Sunday, September 18, 2016

This kid inspires

When faced with year-long restrictions - no school, no indoor public spaces, no visitors in our house and no visits to friends' houses - just to name a few, a parent like myself will tend to be angry and frustrated with the hand that we have been dealt. But our three year old has gradually learnt to deal with it all in a very positive way. She used to love going to the library and now she has a corner in the living room where we have two shelves of her books. She calls that corner the library and pretends she's borrowing books from there.
She can't go to the grocery store, so she puts one of her dolls in her toy shopping cart and pretends she's at the grocery store. She's learnt that if she wants something, say a baked good, we can't just get up and go to the store and get it. So she asks if we can make it ourselves. Sometimes we can and we do. Bonus: we can control the quantity and quality of ingredients.
She can't go to grocery stores, so we've been taking her to farmers' markets and pick-your-own farms. Can't go to restaurants, so more cooking at home. We're eating fresher and she's learning about where food comes from. We had a great visit to the farmers' market the other day which ended with a snack of green beans for her and raspberries for me - both fresh picked and grown less than 5 miles from our house. I made my first soup this week which was all local ingredients, and a salsa that was mostly local ingredients. Great soup and best salsa I've ever seen/had.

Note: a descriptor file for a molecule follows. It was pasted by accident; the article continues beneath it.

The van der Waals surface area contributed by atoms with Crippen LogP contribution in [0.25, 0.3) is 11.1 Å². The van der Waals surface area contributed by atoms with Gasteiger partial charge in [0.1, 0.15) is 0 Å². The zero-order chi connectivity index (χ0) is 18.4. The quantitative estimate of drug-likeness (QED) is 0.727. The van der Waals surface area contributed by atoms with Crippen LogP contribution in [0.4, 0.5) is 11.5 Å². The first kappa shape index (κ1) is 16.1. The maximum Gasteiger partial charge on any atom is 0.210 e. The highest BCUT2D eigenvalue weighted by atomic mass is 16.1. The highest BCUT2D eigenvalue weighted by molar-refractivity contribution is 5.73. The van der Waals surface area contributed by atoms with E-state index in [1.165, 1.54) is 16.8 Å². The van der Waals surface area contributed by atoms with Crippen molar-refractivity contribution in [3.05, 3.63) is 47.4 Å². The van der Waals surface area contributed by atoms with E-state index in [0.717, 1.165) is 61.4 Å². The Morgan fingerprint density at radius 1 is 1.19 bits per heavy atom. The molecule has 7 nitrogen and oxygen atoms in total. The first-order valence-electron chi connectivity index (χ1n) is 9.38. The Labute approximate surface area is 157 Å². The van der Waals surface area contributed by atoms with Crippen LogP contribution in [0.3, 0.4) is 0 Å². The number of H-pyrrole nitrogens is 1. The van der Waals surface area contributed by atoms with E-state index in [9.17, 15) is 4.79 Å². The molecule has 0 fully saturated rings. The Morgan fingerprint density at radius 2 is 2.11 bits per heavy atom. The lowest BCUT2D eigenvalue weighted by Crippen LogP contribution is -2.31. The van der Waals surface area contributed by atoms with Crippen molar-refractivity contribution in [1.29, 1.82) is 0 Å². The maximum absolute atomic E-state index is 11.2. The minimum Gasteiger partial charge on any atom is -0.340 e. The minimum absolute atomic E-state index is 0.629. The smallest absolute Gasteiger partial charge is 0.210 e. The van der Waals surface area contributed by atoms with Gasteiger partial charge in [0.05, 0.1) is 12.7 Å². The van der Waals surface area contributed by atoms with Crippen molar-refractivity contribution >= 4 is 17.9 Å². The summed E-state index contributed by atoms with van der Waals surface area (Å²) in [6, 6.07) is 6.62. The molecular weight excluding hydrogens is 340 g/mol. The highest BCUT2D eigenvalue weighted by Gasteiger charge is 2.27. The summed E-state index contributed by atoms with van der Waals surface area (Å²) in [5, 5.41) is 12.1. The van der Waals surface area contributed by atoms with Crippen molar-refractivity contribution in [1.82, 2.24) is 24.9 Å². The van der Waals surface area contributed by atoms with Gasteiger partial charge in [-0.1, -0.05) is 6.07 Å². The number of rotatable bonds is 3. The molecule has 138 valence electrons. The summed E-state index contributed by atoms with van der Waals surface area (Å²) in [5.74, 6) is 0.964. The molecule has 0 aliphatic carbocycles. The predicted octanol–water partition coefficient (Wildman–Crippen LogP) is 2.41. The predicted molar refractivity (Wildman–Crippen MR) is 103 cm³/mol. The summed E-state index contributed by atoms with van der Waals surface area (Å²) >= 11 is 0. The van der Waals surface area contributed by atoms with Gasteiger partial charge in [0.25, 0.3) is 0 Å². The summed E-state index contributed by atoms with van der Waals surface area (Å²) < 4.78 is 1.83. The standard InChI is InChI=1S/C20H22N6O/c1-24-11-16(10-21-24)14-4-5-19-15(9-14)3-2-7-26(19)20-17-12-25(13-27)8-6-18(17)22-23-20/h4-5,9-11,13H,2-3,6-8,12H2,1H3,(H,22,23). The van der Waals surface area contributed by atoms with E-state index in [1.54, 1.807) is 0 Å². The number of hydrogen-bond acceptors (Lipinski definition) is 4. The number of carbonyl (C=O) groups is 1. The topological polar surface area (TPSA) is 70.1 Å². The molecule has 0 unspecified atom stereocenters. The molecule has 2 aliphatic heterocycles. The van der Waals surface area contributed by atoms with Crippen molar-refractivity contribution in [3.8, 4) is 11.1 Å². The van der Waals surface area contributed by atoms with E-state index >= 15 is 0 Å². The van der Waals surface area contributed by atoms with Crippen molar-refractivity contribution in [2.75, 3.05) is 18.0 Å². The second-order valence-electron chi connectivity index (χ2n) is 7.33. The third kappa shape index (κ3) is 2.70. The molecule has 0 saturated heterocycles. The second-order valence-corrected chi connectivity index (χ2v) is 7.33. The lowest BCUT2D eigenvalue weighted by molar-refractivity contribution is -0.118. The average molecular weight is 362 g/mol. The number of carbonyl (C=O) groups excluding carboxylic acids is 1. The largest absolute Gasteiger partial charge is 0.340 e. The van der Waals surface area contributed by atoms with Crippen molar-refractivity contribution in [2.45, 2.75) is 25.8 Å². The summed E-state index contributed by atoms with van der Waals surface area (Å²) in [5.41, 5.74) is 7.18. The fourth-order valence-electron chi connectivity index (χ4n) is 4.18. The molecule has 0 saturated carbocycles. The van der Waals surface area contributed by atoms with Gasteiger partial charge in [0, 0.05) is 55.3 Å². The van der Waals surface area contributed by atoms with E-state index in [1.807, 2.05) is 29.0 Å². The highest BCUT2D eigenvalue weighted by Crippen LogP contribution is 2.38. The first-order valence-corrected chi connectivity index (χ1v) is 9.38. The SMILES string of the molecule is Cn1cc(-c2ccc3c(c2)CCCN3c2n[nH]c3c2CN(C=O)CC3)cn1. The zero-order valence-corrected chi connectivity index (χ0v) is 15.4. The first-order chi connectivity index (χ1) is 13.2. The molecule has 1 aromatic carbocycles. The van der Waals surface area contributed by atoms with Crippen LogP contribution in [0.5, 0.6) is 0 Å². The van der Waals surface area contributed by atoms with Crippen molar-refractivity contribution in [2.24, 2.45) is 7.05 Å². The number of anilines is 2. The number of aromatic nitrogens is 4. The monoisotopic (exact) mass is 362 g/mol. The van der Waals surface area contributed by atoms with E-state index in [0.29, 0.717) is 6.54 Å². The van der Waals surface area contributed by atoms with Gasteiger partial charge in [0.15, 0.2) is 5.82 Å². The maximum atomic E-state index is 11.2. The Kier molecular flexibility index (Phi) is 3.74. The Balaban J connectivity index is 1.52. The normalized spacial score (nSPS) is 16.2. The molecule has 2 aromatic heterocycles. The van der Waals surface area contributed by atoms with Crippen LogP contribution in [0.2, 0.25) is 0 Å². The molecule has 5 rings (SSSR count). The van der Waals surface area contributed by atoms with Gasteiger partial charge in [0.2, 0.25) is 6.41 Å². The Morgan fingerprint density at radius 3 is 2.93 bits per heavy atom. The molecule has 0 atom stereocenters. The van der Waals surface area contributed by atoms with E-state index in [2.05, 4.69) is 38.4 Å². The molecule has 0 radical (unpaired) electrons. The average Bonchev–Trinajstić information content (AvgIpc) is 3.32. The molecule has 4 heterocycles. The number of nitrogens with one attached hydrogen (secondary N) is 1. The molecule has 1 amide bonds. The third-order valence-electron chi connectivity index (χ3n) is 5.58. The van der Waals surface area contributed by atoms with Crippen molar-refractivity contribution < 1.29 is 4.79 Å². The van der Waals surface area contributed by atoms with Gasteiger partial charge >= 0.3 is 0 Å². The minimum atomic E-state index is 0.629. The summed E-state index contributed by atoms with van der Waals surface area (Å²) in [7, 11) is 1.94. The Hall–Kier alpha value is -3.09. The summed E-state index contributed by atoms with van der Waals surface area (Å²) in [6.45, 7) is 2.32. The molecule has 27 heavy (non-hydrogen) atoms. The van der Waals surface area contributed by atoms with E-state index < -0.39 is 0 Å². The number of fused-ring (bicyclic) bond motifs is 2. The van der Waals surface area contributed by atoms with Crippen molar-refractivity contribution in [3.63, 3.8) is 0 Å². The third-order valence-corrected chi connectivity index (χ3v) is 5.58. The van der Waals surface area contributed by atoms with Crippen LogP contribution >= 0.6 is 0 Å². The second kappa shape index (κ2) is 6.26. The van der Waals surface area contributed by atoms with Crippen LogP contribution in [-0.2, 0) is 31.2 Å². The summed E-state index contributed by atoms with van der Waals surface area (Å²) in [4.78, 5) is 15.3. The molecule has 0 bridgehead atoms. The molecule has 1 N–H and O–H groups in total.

Friday, August 5, 2016

Being a cancer mom

Those who know me in real life or from Facebook know that my three year old daughter is fighting leukemia and recently had a stem cell transplant. I do not plan to document the full story on my blog but I want to occasionally write about my feelings here. Writing about feelings can be therapeutic for me sometimes.

A few months ago, my way of recharging my batteries would be either reading a book quietly or baking. Now, with all the restrictions that come with a stem cell transplant, quiet time is scarce. My toddler cannot go to any indoor public place - school, grocery stores, malls are all off limits. So she is home just about all the time. I do still bake, but now it includes her. She stirs the batter while I watch to make sure she doesn't lick any part of the raw batter.